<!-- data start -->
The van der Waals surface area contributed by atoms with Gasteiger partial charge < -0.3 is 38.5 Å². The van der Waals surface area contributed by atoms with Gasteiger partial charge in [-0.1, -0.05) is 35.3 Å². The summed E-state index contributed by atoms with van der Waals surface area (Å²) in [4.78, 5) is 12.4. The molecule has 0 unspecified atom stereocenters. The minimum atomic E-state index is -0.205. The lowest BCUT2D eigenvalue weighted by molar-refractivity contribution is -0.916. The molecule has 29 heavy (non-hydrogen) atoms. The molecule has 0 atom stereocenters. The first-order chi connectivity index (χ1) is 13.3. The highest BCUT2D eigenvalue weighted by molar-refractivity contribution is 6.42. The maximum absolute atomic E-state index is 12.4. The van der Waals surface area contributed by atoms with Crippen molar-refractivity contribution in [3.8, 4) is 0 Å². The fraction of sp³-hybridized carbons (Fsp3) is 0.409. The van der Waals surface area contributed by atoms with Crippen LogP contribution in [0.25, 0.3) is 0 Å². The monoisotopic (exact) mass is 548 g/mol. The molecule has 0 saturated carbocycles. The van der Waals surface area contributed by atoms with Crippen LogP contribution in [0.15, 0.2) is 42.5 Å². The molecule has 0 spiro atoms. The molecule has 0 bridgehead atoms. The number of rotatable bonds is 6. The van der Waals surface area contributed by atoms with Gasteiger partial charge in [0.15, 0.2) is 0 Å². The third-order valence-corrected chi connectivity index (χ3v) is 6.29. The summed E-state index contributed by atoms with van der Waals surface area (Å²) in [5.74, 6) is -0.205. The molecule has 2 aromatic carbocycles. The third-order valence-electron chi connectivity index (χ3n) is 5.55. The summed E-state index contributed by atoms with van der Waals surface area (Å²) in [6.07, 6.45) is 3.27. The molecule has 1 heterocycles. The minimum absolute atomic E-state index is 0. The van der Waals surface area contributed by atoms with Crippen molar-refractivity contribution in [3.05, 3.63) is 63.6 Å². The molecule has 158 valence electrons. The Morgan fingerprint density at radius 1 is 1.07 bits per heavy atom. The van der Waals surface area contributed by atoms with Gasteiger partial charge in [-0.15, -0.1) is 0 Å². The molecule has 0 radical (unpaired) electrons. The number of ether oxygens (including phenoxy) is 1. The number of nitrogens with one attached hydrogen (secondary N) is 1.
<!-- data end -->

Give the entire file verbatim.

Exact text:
The van der Waals surface area contributed by atoms with Gasteiger partial charge < -0.3 is 38.5 Å². The van der Waals surface area contributed by atoms with Gasteiger partial charge in [-0.1, -0.05) is 35.3 Å². The summed E-state index contributed by atoms with van der Waals surface area (Å²) in [4.78, 5) is 12.4. The molecule has 0 unspecified atom stereocenters. The minimum atomic E-state index is -0.205. The lowest BCUT2D eigenvalue weighted by molar-refractivity contribution is -0.916. The molecule has 29 heavy (non-hydrogen) atoms. The molecule has 0 atom stereocenters. The first-order chi connectivity index (χ1) is 13.3. The highest BCUT2D eigenvalue weighted by molar-refractivity contribution is 6.42. The maximum absolute atomic E-state index is 12.4. The van der Waals surface area contributed by atoms with Crippen molar-refractivity contribution in [3.8, 4) is 0 Å². The fraction of sp³-hybridized carbons (Fsp3) is 0.409. The van der Waals surface area contributed by atoms with Crippen LogP contribution in [0.25, 0.3) is 0 Å². The monoisotopic (exact) mass is 548 g/mol. The molecule has 0 saturated carbocycles. The van der Waals surface area contributed by atoms with Crippen LogP contribution in [0.15, 0.2) is 42.5 Å². The molecule has 0 spiro atoms. The molecule has 0 bridgehead atoms. The number of rotatable bonds is 6. The van der Waals surface area contributed by atoms with Gasteiger partial charge in [0.15, 0.2) is 0 Å². The third-order valence-corrected chi connectivity index (χ3v) is 6.29. The summed E-state index contributed by atoms with van der Waals surface area (Å²) in [5.74, 6) is -0.205. The molecule has 2 aromatic carbocycles. The third-order valence-electron chi connectivity index (χ3n) is 5.55. The summed E-state index contributed by atoms with van der Waals surface area (Å²) in [6.07, 6.45) is 3.27. The molecule has 1 heterocycles. The minimum absolute atomic E-state index is 0. The van der Waals surface area contributed by atoms with Crippen molar-refractivity contribution in [3.05, 3.63) is 63.6 Å². The molecule has 158 valence electrons. The Morgan fingerprint density at radius 1 is 1.07 bits per heavy atom. The van der Waals surface area contributed by atoms with Gasteiger partial charge in [-0.15, -0.1) is 0 Å². The molecule has 0 radical (unpaired) electrons. The number of ether oxygens (including phenoxy) is 1. The number of nitrogens with one attached hydrogen (secondary N) is 1.